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Prest: The Olympic Games are somehow weirder than ever

Cardboard beds, empty stands, and endless COVID tests – the Tokyo 2020 Olympics are shaping up to be a very strange Games
Bystanders watch as giant Olympic rings are reinstalled at the waterfront area at Odaiba Marine Park, after they were temporarily taken down in August for maintenance amid the COVID-19 outbreak, in Tokyo, Japan Dec. 1, 2020. REUTERS/Kim Kyung-Hoon

Mistake No. 1 for the International Olympic Committee regarding the Games set to begin Friday in Tokyo was the insistence on still calling these the 2020 Olympics even though they are being held in 2021.

Like, really? You had the chance to distance yourself from 2020 – one of the weirdest, most depressing years we’ve ever experienced – and you decided you want to keep that brand on your event? You still want that 2020 stink?

What’s the official sport drink? Bleach?

What new events are there? Synchronized sanitizing?

Who is your beer sponsor? Corona?

No matter what they are called, these Games will go on, because there might still be money to be made. They’re going to be super weird though – Japan just happens to be in a state of emergency due to the pandemic.

But … you know we’re all still going to be obsessed with the Games as soon as they start, watching approximately 27 hours of Olympics every day. So what should we be watching for? Here are some things to look out for as we get set to dive into the COVID-19 2020 Olympics in 2021.

Sports, the TV show

The COVID situation is so bad in Japan that they’ve completely banned all spectators from all venues, indoor and outdoor, in and around Tokyo. A few venues outside of Tokyo will allow a limited number of spectators from Japan – foreign spectators were banned months ago – but for the most part these games will be held without fans. It’s basically just a TV show now. The Tokyo venues are going to be so quiet you might think you’re at a pre-COVID Vancouver Canucks home game.

Maybe if this actually works out OK, it’ll send a strong message to the IOC that they don’t have to absolutely plunder some poor host city every two years when they can just bring in some nice cameras and rent out a rec centre for $175 an hour.

Positive results

At any other Olympic Games, if you heard that an athlete tested positive, you knew that they were a drug cheat and they were about to lose their medal. This year testing positive is still negative, but it means that you’ve got the ’rona and you’re about to be sent into quarantine and then sent home. No Games for you.

It could be a real quagmire. Remember all the fun excuses athletes would give when caught using drugs? My Gatorade was spiked. I drank too many beers and had too much sex. I’m American.

What are the COVID-19 excuses going to be like? Actually … all those listed above would suit this situation too. On your mark, get set, test!

Cardboard beds

Speaking of too much sex, the weirdest story emerging out of Tokyo one week before the Games were set to begin was the rumour that cardboard beds were put in the athletes’ rooms, reportedly designed to break under vigorous activity. You know….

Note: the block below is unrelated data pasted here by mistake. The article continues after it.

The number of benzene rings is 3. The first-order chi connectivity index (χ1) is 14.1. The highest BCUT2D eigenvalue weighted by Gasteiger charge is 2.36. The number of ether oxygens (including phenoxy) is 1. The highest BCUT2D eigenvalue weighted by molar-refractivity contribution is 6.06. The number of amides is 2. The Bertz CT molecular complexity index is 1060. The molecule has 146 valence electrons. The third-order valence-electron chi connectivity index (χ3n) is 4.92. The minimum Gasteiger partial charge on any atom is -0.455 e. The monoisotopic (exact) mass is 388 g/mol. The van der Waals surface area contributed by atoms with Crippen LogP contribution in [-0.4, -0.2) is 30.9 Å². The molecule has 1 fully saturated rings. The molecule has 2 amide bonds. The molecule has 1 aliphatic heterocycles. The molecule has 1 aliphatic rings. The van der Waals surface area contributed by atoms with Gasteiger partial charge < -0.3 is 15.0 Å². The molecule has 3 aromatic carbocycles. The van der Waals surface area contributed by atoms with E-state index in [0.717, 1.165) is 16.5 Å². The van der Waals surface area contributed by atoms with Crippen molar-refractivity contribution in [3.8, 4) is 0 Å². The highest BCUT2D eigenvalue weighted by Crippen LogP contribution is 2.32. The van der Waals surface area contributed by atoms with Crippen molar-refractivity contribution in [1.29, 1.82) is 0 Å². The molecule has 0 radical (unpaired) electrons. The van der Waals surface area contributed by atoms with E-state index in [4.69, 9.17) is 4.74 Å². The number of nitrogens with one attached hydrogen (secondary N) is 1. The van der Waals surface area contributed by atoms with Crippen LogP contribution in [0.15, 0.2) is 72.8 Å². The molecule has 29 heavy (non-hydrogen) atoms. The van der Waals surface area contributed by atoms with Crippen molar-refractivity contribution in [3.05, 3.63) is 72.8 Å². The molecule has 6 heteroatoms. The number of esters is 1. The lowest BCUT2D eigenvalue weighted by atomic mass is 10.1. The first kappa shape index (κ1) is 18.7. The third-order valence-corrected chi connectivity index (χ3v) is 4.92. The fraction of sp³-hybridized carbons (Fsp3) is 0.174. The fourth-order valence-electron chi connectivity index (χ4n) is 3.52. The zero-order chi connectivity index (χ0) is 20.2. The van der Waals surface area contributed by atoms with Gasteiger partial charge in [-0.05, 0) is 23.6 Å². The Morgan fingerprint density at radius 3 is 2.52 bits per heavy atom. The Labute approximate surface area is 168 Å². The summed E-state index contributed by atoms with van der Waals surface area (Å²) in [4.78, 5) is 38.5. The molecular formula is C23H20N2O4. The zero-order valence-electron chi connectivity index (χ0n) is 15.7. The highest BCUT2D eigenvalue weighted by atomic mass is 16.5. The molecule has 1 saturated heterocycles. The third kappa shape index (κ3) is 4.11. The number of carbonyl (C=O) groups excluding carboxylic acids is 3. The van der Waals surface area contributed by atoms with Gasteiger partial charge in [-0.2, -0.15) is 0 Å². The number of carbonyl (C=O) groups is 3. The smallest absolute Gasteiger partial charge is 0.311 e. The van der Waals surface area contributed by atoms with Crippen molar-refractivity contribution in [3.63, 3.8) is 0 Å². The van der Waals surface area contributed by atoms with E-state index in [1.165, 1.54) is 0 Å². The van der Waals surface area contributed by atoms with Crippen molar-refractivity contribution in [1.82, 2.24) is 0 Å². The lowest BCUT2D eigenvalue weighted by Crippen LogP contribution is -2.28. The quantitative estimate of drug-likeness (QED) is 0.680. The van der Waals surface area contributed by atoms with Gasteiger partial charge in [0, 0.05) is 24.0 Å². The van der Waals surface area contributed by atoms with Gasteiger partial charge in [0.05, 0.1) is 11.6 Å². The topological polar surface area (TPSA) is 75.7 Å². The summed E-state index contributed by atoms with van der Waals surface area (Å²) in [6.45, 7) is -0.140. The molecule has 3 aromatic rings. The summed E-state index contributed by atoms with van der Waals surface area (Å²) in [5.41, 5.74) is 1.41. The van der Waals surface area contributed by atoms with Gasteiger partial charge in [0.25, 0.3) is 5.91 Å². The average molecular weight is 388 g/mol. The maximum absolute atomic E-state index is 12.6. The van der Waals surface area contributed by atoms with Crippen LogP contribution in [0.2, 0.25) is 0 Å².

I suppose it could be smart to try to keep the athletes from consorting and coupling too much during such dangerous times. The story never quite made sense though – did they think that there’s no way the fittest people on earth could find a way to conclude a tryst whilst standing up, or sitting on a chair, or hanging from a ceiling fan, or on the pommel horse, or...? Coming up next: the floor exercises!

The story about the "anti-sex" beds has since been debunked. They are made of cardboard, but they are also quite sturdy and able to withstand a fair bit of bouncing, as demonstrated by a gymnast who posted a video of himself jumping up and down on his bed. They're made of cardboard so they can be recycled at the end of the Games, which actually sounds kind of neat. But I do pity the poor guy who has to take out the recycling the day after the Games end. 

New sports

Among the sports making their debut are surfing, skateboarding and sport climbing. Surfing hasn’t caught my fancy as a TV sport. All I want to see is that “tube” thing. Did that guy tube? A bit of tube? No tube? Meh.

Skateboarding is cool, in a “it makes the squares nervous” kind of way. The one that could be a sneaky success, though, is sport climbing, particularly for viewers here on the North Shore. The two athletes competing for Canada happen to be Sean McColl and Alannah Yip, lifelong friends from right here in North Vancouver.

It’s an exciting sport, and McColl in particular comes in as a medal contender and could be a breakout star for Canada, finally getting his shot at the Olympics after an illustrious climbing career. They’re both fascinating athletes (read more about them on page 20 of this paper), and it’ll be fun watching them make a little Canadian Olympic history. 

These will, no doubt, be history-making Olympics. What that means is yet to be seen. But it’s time to light the flame and start the Games. Faster, stronger, higher – and that’s just the nasal swab.       

Andy Prest is the sports and features editor of the North Shore News. His lifestyle/humour column runs biweekly.